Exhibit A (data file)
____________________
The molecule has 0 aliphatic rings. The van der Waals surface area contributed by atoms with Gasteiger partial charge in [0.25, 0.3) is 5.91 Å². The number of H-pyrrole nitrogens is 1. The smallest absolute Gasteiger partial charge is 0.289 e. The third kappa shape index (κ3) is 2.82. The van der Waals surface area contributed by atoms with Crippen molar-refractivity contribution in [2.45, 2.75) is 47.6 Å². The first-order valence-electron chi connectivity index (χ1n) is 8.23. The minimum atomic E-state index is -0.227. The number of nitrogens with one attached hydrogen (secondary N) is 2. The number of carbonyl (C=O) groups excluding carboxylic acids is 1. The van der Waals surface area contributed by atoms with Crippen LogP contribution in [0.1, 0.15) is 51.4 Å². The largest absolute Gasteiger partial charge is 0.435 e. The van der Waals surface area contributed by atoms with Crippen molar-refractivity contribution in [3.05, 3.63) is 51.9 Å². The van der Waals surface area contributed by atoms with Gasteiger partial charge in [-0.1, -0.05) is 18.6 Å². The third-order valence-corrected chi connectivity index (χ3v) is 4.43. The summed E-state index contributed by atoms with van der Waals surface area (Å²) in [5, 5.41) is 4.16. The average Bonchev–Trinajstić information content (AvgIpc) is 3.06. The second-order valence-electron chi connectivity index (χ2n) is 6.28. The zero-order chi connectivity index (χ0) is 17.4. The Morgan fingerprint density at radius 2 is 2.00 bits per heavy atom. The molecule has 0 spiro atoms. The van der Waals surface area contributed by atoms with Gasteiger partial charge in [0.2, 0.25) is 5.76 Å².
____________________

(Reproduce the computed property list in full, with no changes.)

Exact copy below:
The molecule has 0 aliphatic rings. The van der Waals surface area contributed by atoms with Gasteiger partial charge in [0.25, 0.3) is 5.91 Å². The number of H-pyrrole nitrogens is 1. The smallest absolute Gasteiger partial charge is 0.289 e. The third kappa shape index (κ3) is 2.82. The van der Waals surface area contributed by atoms with Crippen molar-refractivity contribution in [2.45, 2.75) is 47.6 Å². The first-order valence-electron chi connectivity index (χ1n) is 8.23. The minimum atomic E-state index is -0.227. The number of nitrogens with one attached hydrogen (secondary N) is 2. The number of carbonyl (C=O) groups excluding carboxylic acids is 1. The van der Waals surface area contributed by atoms with Crippen LogP contribution in [0.1, 0.15) is 51.4 Å². The largest absolute Gasteiger partial charge is 0.435 e. The van der Waals surface area contributed by atoms with Crippen molar-refractivity contribution in [3.05, 3.63) is 51.9 Å². The van der Waals surface area contributed by atoms with Gasteiger partial charge in [-0.1, -0.05) is 18.6 Å². The third-order valence-corrected chi connectivity index (χ3v) is 4.43. The summed E-state index contributed by atoms with van der Waals surface area (Å²) in [5, 5.41) is 4.16. The average Bonchev–Trinajstić information content (AvgIpc) is 3.06. The second-order valence-electron chi connectivity index (χ2n) is 6.28. The zero-order chi connectivity index (χ0) is 17.4. The Morgan fingerprint density at radius 2 is 2.00 bits per heavy atom. The molecule has 0 spiro atoms. The van der Waals surface area contributed by atoms with Gasteiger partial charge in [0.2, 0.25) is 5.76 Å².